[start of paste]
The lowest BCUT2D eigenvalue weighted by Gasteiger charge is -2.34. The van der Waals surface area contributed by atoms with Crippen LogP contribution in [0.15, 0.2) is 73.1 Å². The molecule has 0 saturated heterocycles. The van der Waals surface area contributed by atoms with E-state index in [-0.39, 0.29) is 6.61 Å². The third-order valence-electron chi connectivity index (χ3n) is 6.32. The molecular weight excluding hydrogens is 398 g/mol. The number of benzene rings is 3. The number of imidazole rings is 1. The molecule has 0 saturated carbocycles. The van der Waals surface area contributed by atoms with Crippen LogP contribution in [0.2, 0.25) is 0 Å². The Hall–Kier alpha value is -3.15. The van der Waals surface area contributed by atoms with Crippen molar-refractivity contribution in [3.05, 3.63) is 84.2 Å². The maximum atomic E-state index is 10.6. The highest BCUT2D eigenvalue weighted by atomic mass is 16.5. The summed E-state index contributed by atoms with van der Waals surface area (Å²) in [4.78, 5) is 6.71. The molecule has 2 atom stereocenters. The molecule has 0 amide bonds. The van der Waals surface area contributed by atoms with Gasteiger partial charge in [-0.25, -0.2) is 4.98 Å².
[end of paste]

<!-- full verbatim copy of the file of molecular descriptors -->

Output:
The lowest BCUT2D eigenvalue weighted by Gasteiger charge is -2.34. The van der Waals surface area contributed by atoms with Crippen LogP contribution in [0.15, 0.2) is 73.1 Å². The molecule has 0 saturated heterocycles. The van der Waals surface area contributed by atoms with E-state index in [-0.39, 0.29) is 6.61 Å². The third-order valence-electron chi connectivity index (χ3n) is 6.32. The molecular weight excluding hydrogens is 398 g/mol. The number of benzene rings is 3. The number of imidazole rings is 1. The molecule has 0 saturated carbocycles. The van der Waals surface area contributed by atoms with Crippen LogP contribution in [0.2, 0.25) is 0 Å². The Hall–Kier alpha value is -3.15. The van der Waals surface area contributed by atoms with Crippen molar-refractivity contribution in [3.05, 3.63) is 84.2 Å². The maximum atomic E-state index is 10.6. The highest BCUT2D eigenvalue weighted by atomic mass is 16.5. The summed E-state index contributed by atoms with van der Waals surface area (Å²) in [4.78, 5) is 6.71. The molecule has 2 atom stereocenters. The molecule has 0 amide bonds. The van der Waals surface area contributed by atoms with Gasteiger partial charge in [-0.25, -0.2) is 4.98 Å².